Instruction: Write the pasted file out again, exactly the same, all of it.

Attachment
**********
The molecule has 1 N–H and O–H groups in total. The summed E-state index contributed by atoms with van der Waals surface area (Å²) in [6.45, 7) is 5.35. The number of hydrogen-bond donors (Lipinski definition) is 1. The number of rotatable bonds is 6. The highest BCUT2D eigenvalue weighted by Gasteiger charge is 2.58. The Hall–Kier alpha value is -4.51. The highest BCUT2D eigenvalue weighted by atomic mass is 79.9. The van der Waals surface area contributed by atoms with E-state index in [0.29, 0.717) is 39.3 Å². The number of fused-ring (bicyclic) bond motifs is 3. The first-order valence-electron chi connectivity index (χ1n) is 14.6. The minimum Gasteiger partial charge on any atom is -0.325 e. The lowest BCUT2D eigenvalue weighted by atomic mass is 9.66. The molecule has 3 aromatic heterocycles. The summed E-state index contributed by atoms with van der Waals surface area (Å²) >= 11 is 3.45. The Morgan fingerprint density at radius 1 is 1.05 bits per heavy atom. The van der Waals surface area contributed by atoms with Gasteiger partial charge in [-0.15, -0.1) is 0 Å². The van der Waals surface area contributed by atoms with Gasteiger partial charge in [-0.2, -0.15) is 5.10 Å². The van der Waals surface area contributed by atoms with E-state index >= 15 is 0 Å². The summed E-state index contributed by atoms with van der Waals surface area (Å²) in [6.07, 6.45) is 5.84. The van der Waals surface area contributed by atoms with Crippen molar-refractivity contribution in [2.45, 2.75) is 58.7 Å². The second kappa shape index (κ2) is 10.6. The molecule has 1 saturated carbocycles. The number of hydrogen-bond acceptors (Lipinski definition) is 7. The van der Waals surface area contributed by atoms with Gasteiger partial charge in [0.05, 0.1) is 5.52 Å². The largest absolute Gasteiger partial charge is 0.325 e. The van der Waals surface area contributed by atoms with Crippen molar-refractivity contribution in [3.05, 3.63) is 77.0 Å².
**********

The molecule has 1 N–H and O–H groups in total. The summed E-state index contributed by atoms with van der Waals surface area (Å²) in [6.45, 7) is 5.35. The number of hydrogen-bond donors (Lipinski definition) is 1. The number of rotatable bonds is 6. The highest BCUT2D eigenvalue weighted by Gasteiger charge is 2.58. The Hall–Kier alpha value is -4.51. The highest BCUT2D eigenvalue weighted by atomic mass is 79.9. The van der Waals surface area contributed by atoms with E-state index in [0.29, 0.717) is 39.3 Å². The number of fused-ring (bicyclic) bond motifs is 3. The first-order valence-electron chi connectivity index (χ1n) is 14.6. The minimum Gasteiger partial charge on any atom is -0.325 e. The lowest BCUT2D eigenvalue weighted by atomic mass is 9.66. The molecule has 3 aromatic heterocycles. The summed E-state index contributed by atoms with van der Waals surface area (Å²) >= 11 is 3.45. The Morgan fingerprint density at radius 1 is 1.05 bits per heavy atom. The van der Waals surface area contributed by atoms with Gasteiger partial charge in [-0.15, -0.1) is 0 Å². The van der Waals surface area contributed by atoms with Gasteiger partial charge in [-0.2, -0.15) is 5.10 Å². The van der Waals surface area contributed by atoms with E-state index >= 15 is 0 Å². The summed E-state index contributed by atoms with van der Waals surface area (Å²) in [6.07, 6.45) is 5.84. The van der Waals surface area contributed by atoms with Crippen molar-refractivity contribution in [2.45, 2.75) is 58.7 Å². The second kappa shape index (κ2) is 10.6. The molecule has 1 saturated carbocycles. The number of hydrogen-bond acceptors (Lipinski definition) is 7. The van der Waals surface area contributed by atoms with Gasteiger partial charge in [0.05, 0.1) is 5.52 Å². The largest absolute Gasteiger partial charge is 0.325 e. The van der Waals surface area contributed by atoms with Crippen molar-refractivity contribution in [3.05, 3.63) is 77.0 Å².